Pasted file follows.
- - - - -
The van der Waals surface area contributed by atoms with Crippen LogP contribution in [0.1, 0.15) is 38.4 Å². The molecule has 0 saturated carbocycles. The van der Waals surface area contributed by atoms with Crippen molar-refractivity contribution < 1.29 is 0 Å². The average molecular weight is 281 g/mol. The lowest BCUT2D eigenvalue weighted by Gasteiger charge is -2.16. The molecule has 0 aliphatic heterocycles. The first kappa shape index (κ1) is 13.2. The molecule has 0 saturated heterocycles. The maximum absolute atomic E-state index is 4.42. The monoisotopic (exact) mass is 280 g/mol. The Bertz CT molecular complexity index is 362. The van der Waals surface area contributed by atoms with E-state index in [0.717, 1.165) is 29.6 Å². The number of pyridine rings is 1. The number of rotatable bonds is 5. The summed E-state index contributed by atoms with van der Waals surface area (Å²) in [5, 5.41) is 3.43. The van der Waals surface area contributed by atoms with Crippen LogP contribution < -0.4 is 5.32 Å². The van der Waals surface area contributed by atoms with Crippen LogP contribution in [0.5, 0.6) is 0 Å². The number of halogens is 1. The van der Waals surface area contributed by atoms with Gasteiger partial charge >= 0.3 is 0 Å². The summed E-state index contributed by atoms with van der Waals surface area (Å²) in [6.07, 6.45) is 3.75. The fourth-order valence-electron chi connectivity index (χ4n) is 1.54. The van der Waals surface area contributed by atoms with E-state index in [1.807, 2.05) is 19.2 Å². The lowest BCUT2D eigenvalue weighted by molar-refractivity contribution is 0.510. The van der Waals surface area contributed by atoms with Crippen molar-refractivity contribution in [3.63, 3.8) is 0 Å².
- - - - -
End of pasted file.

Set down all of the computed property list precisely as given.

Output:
The van der Waals surface area contributed by atoms with Crippen LogP contribution in [0.1, 0.15) is 38.4 Å². The molecule has 0 saturated carbocycles. The van der Waals surface area contributed by atoms with Crippen molar-refractivity contribution < 1.29 is 0 Å². The average molecular weight is 281 g/mol. The lowest BCUT2D eigenvalue weighted by Gasteiger charge is -2.16. The molecule has 0 aliphatic heterocycles. The first kappa shape index (κ1) is 13.2. The molecule has 0 saturated heterocycles. The maximum absolute atomic E-state index is 4.42. The monoisotopic (exact) mass is 280 g/mol. The Bertz CT molecular complexity index is 362. The van der Waals surface area contributed by atoms with E-state index in [0.717, 1.165) is 29.6 Å². The number of pyridine rings is 1. The number of rotatable bonds is 5. The summed E-state index contributed by atoms with van der Waals surface area (Å²) in [5, 5.41) is 3.43. The van der Waals surface area contributed by atoms with Crippen LogP contribution < -0.4 is 5.32 Å². The van der Waals surface area contributed by atoms with Crippen LogP contribution in [0.5, 0.6) is 0 Å². The number of halogens is 1. The van der Waals surface area contributed by atoms with Gasteiger partial charge >= 0.3 is 0 Å². The summed E-state index contributed by atoms with van der Waals surface area (Å²) in [6.07, 6.45) is 3.75. The fourth-order valence-electron chi connectivity index (χ4n) is 1.54. The van der Waals surface area contributed by atoms with E-state index in [1.807, 2.05) is 19.2 Å². The lowest BCUT2D eigenvalue weighted by molar-refractivity contribution is 0.510. The van der Waals surface area contributed by atoms with Crippen molar-refractivity contribution in [3.63, 3.8) is 0 Å².